The Japanese space agency JAXA has released a timeline covering the Hitomi space observatory's failure last month. Salvage efforts have been discontinued.

Update (April 28, 2016): The Japanese space agency JAXA has just announced that they will end recovery attempts for the Hitomi satellite. Observations show that the solar panels were flung off during the spacecraft's too-fast rotation, depriving Hitomi of power and ending the mission. Read more: JAXA's release.
Hitomi in space
An artist's conception of Hitomi in space. 

Things aren't looking good for the Hitomi X-ray observatory.

Last week, the Japanese Aerospace Exploration Agency (JAXA) released a report outlining the spacecraft failure and efforts to reestablish contact and control.

Launched from the Tanegashima Space Center on February 17, 2016, Hitomi was set to revolutionize X-ray astronomy. Initially known as the Astro-H mission, the satellite was renamed Hitomi — "pupil of the eye" in Japanese — shortly after launch.

Anatomy of a Disaster

Disaster struck on March 26th, when engineers commanded Hitomi to point at an active galactic center, one of a series of observations geared toward testing out the science instruments. JAXA put together a timeline of what they think happened next.

Shortly after the maneuver the spacecraft's attitude control system (ACS), which keeps the spacecraft pointed in the right direction, determined that the spacecraft was rotating — even though it wasn't. So the system commanded the spacecraft's reaction wheels to counter the rotation, and that caused the spacecraft to actually start spinning.

Meanwhile, because the ACS wasn't measuring the spacecraft's spin rate accurately, angular momentum was building up in the reaction wheels. They soon reached the limit of what they could hold, so the system placed the spacecraft into safe mode. Normally, safe mode for a satellite means it turns its solar arrays angled sunward for maximum power, while its antenna aim Earthward for communications.

This final maneuver, however, was the final nail in the coffin, as it turned on the thrusters to control where it was pointing. The attitude control system still hadn't gotten an accurate read on the spacecraft's rotation, so its spin only increased.

Hitomi diagram
A diagram of Hitomi/Astro-H.

The U.S. Joint Space Operations Command (JspOC) reported first four, and later 10 pieces of debris (that is, pieces not including the main satellite body). JAXA officials now think those pieces might have included Hitomi's solar panels and the extendable optical bench, a boom vital for X-ray observations, which could have broken off as the spacecraft upped its spin rate. To make matters worse, JAXA believes the helium needed for the Soft X-ray Imager (SXS) has now fallen to a critical level, though it's not yet depleted.

JAXA hasn't written off Hitomi just yet, but the prognosis isn't good. Engineers have made contact with the spacecraft for a few brief moments during the past month, but haven't been able to regain control. JAXA notes that two debris objects will reenter the Earth's atmosphere over the coming weeks, one on April 29th and another on May 10th.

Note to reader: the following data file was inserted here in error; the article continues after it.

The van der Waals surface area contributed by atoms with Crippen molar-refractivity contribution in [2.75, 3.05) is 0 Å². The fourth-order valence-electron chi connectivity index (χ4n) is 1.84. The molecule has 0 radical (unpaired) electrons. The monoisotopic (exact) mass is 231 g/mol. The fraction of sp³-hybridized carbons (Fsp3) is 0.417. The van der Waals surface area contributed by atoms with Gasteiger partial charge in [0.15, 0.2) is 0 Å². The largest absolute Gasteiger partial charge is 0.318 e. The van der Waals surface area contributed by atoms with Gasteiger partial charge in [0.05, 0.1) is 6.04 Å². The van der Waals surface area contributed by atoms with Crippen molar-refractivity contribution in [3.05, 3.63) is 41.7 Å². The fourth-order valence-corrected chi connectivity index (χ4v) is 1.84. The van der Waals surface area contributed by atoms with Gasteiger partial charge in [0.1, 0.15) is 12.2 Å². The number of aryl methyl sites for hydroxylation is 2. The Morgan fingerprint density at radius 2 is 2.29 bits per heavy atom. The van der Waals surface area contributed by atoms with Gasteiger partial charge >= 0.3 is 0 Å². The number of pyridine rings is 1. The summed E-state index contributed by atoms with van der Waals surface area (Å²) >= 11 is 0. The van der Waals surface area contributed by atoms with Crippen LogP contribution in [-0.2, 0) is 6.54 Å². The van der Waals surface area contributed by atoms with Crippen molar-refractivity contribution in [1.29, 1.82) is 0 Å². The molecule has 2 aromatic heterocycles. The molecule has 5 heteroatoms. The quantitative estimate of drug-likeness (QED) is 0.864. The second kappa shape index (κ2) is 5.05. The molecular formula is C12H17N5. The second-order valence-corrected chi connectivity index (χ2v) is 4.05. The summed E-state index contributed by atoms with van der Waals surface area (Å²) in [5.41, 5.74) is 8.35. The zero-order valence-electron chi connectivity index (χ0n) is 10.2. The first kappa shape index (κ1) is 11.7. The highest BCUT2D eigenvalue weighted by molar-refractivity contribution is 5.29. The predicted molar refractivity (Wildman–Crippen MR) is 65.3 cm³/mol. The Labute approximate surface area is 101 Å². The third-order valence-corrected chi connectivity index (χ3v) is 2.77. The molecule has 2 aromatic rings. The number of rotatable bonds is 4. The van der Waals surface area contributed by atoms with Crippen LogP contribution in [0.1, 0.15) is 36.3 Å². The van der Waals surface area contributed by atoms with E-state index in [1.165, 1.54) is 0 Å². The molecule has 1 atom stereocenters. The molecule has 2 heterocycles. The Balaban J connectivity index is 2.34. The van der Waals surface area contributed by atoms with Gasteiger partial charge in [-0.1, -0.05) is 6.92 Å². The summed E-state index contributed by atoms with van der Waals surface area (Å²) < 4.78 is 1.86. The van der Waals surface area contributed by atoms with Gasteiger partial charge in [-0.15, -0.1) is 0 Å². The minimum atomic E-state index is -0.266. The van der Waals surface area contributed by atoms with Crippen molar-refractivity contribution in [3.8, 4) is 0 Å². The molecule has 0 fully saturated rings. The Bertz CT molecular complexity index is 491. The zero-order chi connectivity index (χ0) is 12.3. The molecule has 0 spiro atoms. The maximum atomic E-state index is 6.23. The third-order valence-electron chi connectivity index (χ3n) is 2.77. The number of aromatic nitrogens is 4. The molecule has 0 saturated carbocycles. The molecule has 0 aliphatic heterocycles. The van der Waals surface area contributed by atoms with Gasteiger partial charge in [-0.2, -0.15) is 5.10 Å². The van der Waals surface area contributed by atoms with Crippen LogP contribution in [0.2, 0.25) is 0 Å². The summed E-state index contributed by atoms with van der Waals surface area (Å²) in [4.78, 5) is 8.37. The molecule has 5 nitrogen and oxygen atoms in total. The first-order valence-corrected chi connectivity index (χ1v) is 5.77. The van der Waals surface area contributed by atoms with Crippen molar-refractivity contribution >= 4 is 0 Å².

Hitomi on Earth
Hitomi on Earth, shortly before encapsulation.

Hitomi was to join the ranks of the European Space Agency's XXM-Newton and NASA's NuSTAR and Chandra X-ray observatories in orbit. Hitomi would have made simultaneous observations of astronomical targets across the X-ray spectrum and into the gamma-ray regime, capabilities that set the satellite apart from its predecessors.

Interestingly, Hitomi did manage to make a few successful science observations before falling silent. Some results are already awaiting publication, and the remaining data will be analyzed soon.

"The probable loss of Hitomi is obviously a significant blow to the X-ray astronomy community, and to astrophysics in general," says Laura Brenneman (Smithsonian Astrophysical Observatory), a member of Hitomi's science team. "[Hitomi] would have certainly yielded new and unique insights into the physics of countless high-energy phenomena in the universe, on scales ranging from galaxy clusters, to active galactic nuclei, to stellar coronae."

Although we probably won't see an observatory-class replacement on the launch pad until at least 2029, with the European Space Agency's Athena, smaller missions could be launched before then.  Neutron star Interior Composition Explorer (NICER), for example, is an International Space Station payload that is scheduled to launch in early 2017.

Hunting Hitomi

Amateur satellite trackers played a vital role in confirming and chronicling the tumble of Hitomi in orbit. Currently in a 565- by 582-kilometer orbit, inclined 31° to Earth's equator, Hitomi is visible to observers from latitudes 40°S to 40°N. My wife and I caught sight of Hitomi twice from southern Spain, flashing a dire SOS as it tumbled past Sirius in the dusk sky.

The best method to spot the satellite is to note when Hitomi will pass near a bright star for your location, aim a set of binoculars at said star at the appointed time, then sit back and watch. Heavens-Above is a great resource to carry this out. Hitomi is listed under NORAD ID 2016-012A (41337). (The debris pieces have different designations: 41438 and 41443 for the pieces re-entering on April 29th and May 10th, respectively.)

Northern hemisphere viewers have a good set of Hitomi dawn passes coming up starting on April 30th. There's no word yet as to when Hitomi itself will reenter, in the event that engineers cannot reestablish control.

Space is hard, and the probable loss of Hitomi represents a serious blow to X-ray astronomy and the 61 nations that worked to put the satellite into space. As with many missions, the hard lessons learned from Hitomi will be paid forward to the successors of tomorrow.